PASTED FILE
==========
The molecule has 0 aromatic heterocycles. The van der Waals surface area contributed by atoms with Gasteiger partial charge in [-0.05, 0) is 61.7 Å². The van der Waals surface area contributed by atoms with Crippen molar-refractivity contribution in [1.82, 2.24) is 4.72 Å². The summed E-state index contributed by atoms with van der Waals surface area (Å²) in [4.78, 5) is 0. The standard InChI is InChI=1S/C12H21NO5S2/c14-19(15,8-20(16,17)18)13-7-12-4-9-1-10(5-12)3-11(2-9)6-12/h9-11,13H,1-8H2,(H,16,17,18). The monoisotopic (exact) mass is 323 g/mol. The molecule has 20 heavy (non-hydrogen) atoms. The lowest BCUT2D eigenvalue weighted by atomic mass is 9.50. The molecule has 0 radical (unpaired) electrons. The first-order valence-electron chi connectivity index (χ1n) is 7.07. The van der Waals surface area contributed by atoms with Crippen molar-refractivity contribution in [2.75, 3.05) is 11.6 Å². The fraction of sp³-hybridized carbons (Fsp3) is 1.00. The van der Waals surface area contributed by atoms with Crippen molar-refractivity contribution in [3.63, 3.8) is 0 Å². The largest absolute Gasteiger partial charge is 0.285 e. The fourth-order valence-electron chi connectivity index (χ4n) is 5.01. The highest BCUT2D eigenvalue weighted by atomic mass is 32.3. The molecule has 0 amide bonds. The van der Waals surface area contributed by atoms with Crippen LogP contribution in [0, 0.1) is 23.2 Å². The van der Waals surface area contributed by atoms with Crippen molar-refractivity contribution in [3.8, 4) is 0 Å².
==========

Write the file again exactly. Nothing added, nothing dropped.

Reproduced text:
The molecule has 0 aromatic heterocycles. The van der Waals surface area contributed by atoms with Gasteiger partial charge in [-0.05, 0) is 61.7 Å². The van der Waals surface area contributed by atoms with Crippen molar-refractivity contribution in [1.82, 2.24) is 4.72 Å². The summed E-state index contributed by atoms with van der Waals surface area (Å²) in [4.78, 5) is 0. The standard InChI is InChI=1S/C12H21NO5S2/c14-19(15,8-20(16,17)18)13-7-12-4-9-1-10(5-12)3-11(2-9)6-12/h9-11,13H,1-8H2,(H,16,17,18). The monoisotopic (exact) mass is 323 g/mol. The molecule has 20 heavy (non-hydrogen) atoms. The lowest BCUT2D eigenvalue weighted by atomic mass is 9.50. The molecule has 0 radical (unpaired) electrons. The first-order valence-electron chi connectivity index (χ1n) is 7.07. The van der Waals surface area contributed by atoms with Crippen molar-refractivity contribution in [2.75, 3.05) is 11.6 Å². The fraction of sp³-hybridized carbons (Fsp3) is 1.00. The van der Waals surface area contributed by atoms with Crippen molar-refractivity contribution in [3.63, 3.8) is 0 Å². The largest absolute Gasteiger partial charge is 0.285 e. The fourth-order valence-electron chi connectivity index (χ4n) is 5.01. The highest BCUT2D eigenvalue weighted by atomic mass is 32.3. The molecule has 0 amide bonds. The van der Waals surface area contributed by atoms with Crippen LogP contribution in [0, 0.1) is 23.2 Å². The van der Waals surface area contributed by atoms with Crippen molar-refractivity contribution in [3.8, 4) is 0 Å².